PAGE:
On offense, this team has distinguished itself so far by its poor outside shooting and shot selection. Nowhere is this more evident than in the in the case of Wayns and Cheek, who have combined for 123 shots from behind the arc (18% of all the shots taken by the team), while hitting only 28% of them. JayVaughn Pinkston, ‘Nova’s top three-point shooter (42%) has attempted only 12 three-point shots. Still not convinced? As a team, Villanova is a decent 2-point shooting team (48.7%), but poor from long range (31.6%). Yet, the team stubbornly launches 38% of its shots from beyond the arc. Still in doubt? Consider this. Villanova is the 10th best free-throw shooting team in the country at 76.8%, yet gets to the line only 21.6 times per game, good for a 118th ranking in the country! Worst of all, Villanova has a tendency to bring the ball up and shoot quickly with a hand in the face rather than exercising the patience to work for a good shot.

‘Nova scores 72.8 PPG (ranking = 103rd) on 42.1% shooting (ranking = 221st), while dishing out only 13.2 assists per game (ranking 151st). Comparison with the nations five best teams identifies four glaring opportunities for improvement:

Statistic Villanova AP Top Five Avg. % Variance
Assists Per Game 13.2 16.7 21%
Field Goal Percentage 42.1% 48.2% 13%
3PT FG% 31.6% 35.5% 12%
Free Throw Attempts 259 287 10%

What did We Expect?

Over the weeks leading up to the season opener, the VUHoops readers predicted the points per game the team would score this season in our Wisdom of Crowds poll. So far the team has come very close to our expectations. We predicted the team would score 72.2 PPG vs. an actual PPG of 72.8 PPG through twelve games. However, that average is likely to drop as the team goes through the meat grinder otherwise known as the Big East. Darrun Hilliard, scoring 7.0 PPG as a starter vs. our prediction of 3.8 PPG, has been our most pleasant surprise. Ty Johnson’s scoring average of 2.2 PPG vs. our prediction of 5.7PPG has been our biggest disappointment. His 11 MPG has had a lot to do with it, and we all hope to see much more PT for Ty over the remainder of the year. Here’s a comparison of our all players' PPG vs. our predictions:

Player Predicted Actual Difference % Difference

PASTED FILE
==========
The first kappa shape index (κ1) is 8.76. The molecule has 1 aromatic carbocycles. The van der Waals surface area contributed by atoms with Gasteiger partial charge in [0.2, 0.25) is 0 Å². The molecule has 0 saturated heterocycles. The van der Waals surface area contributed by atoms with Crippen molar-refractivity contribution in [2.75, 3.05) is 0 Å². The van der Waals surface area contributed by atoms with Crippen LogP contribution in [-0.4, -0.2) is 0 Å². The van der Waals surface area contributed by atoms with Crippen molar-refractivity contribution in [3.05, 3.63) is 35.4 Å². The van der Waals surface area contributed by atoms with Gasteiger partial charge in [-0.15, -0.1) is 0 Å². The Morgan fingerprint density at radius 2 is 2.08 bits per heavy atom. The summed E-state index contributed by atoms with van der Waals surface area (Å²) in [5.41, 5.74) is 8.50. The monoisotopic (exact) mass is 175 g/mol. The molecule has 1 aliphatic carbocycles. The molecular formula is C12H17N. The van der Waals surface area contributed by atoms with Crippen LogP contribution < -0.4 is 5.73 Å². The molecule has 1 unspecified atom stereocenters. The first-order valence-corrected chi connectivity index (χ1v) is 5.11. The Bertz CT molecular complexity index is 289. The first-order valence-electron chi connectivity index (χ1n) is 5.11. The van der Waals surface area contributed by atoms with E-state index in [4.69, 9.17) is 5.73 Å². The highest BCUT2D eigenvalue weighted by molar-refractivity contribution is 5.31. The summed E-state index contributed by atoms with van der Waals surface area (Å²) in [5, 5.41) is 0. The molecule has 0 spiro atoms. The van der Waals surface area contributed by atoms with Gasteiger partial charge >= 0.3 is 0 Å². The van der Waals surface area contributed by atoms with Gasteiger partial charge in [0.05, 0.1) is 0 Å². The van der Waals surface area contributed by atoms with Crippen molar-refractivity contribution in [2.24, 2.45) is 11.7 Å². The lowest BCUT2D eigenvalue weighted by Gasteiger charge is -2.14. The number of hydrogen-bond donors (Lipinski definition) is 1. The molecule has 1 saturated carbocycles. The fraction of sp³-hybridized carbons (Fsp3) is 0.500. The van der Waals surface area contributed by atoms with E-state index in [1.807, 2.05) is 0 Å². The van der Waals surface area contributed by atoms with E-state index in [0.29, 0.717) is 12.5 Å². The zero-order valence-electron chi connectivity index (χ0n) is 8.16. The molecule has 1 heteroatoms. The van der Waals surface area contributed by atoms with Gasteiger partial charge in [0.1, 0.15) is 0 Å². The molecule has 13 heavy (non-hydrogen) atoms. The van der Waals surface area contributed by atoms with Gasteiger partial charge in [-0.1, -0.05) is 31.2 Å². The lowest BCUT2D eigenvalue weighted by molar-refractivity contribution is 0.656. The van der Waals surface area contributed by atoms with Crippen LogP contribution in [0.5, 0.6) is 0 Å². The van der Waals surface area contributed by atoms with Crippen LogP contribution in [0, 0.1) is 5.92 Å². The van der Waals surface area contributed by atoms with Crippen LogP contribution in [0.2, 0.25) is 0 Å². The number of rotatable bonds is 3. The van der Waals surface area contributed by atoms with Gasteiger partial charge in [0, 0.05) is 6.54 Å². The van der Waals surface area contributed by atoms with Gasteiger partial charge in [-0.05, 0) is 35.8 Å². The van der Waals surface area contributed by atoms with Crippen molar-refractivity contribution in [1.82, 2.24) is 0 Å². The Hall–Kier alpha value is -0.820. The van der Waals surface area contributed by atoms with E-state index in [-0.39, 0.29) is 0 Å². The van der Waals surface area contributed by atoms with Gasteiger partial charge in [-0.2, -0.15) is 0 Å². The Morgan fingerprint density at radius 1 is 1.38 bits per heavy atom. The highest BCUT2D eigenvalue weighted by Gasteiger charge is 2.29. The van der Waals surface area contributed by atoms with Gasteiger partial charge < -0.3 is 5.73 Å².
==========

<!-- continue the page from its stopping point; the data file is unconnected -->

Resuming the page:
Hilliard 3.8 7.0 3.2 85%
Bell 7.3 8.4 1.1 15%
Wayns 15.2 17.4 2.2 14%
Cheek 10.5 11.5 1.0 9%
Yarou 12.7 12.9 0.2 2%
Pinkston 6.3 6.1 -0.2 -3%
Yacoubou 3.6 3.3 -0.3 -9%
Kennedy 4.1 3.3 -0.8 -19%
Sutton 3.1 1.4 -1.7 -55%
Johnson 5.7 2.2 -3.5 -61%

The Two Best & Two Worst ( Per 40 Minutes Played)

  • OREB: Best: Kennedy (6.1), Yarou (4.5); Worst: Wayns (0.7), Hilliard (0.9)
  • ASST: Best: Wayns (6.3), Johnson (5.0); Worst: Yarou (1.1), Cheek (1.2)
  • TO: Best: Yacoubou (0.8), Hilliard (1.4); Worst: Pinkston (4.6), Johnson (3.6)
  • DREB: Best: Kennedy (9.6), Sutton (8.6); Worst: Yacoubou (2.1), Johnson (2.4)
  • Steals: Best: Kennedy (2.0), Pinkston (1.3); Worst: Yacoubou (0.3), Sutton (0.6)
  • Blocks: Best: Yarou (1.3), Bell (0.9); Worst: Wayns (0.0), Johnson (0.0)

The statistic that shocked me the most was the players’ offensive ratings (representing points produced per possession (field goal attempts, free throw attempts and turnovers). Maurice Sutton (121.7) and Dominic Cheek (117.4) lead the team, while JayVaughn Pinkston (79.6) and Ty Johnson (87.3) have the team's poorest offensive ratings. However, before we begin chants of "We Want Mo," a bit of context may be helpful. None of the Cats offensive ratings are particularly strong when you consider that Syracuse’s Baye Keita leads the nation with an offensive rating of 152.3.

To earn a post-season birth, Villanova needs to do the seemingly impossible -- get better fast against a Big East field that features six teams in the Top 25*#1 Syracuse, #4 Louisville, #9 Connecticut, #12 Georgetown, #14 Marquette and#22 Pittsburgh). Do the Cats have it in them? You decide by predicting the outcome of 'Nova games for the rest of the way in our reader poll, below.

[poll id="145"]